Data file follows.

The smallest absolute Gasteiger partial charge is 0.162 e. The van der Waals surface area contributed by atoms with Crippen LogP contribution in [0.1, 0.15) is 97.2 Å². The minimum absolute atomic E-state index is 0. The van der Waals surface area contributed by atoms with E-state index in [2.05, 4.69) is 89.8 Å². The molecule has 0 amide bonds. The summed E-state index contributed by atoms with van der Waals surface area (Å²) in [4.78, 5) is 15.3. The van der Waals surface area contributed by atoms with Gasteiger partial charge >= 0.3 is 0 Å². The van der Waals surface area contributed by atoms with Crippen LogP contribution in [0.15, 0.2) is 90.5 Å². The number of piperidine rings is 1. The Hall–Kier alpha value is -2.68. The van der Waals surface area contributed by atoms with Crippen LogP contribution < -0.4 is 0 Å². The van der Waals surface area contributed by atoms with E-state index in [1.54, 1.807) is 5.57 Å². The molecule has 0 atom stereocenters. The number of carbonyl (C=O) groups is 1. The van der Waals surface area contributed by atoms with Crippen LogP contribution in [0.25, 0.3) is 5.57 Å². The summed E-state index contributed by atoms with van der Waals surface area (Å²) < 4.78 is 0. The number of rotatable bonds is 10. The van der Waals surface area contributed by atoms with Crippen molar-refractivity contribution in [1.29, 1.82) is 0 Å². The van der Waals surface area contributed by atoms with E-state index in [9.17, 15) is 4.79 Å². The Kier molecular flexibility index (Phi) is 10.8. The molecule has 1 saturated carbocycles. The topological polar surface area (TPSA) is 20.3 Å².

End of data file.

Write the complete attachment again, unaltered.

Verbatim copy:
The smallest absolute Gasteiger partial charge is 0.162 e. The van der Waals surface area contributed by atoms with Crippen LogP contribution in [0.1, 0.15) is 97.2 Å². The minimum absolute atomic E-state index is 0. The van der Waals surface area contributed by atoms with E-state index in [2.05, 4.69) is 89.8 Å². The molecule has 0 amide bonds. The summed E-state index contributed by atoms with van der Waals surface area (Å²) in [4.78, 5) is 15.3. The van der Waals surface area contributed by atoms with Gasteiger partial charge >= 0.3 is 0 Å². The van der Waals surface area contributed by atoms with Crippen LogP contribution in [0.15, 0.2) is 90.5 Å². The number of piperidine rings is 1. The Hall–Kier alpha value is -2.68. The van der Waals surface area contributed by atoms with Crippen LogP contribution < -0.4 is 0 Å². The van der Waals surface area contributed by atoms with E-state index in [1.54, 1.807) is 5.57 Å². The molecule has 0 atom stereocenters. The number of carbonyl (C=O) groups is 1. The van der Waals surface area contributed by atoms with Crippen LogP contribution in [0.25, 0.3) is 5.57 Å². The summed E-state index contributed by atoms with van der Waals surface area (Å²) < 4.78 is 0. The number of rotatable bonds is 10. The van der Waals surface area contributed by atoms with Crippen molar-refractivity contribution in [1.29, 1.82) is 0 Å². The van der Waals surface area contributed by atoms with E-state index in [9.17, 15) is 4.79 Å². The Kier molecular flexibility index (Phi) is 10.8. The molecule has 1 saturated carbocycles. The topological polar surface area (TPSA) is 20.3 Å².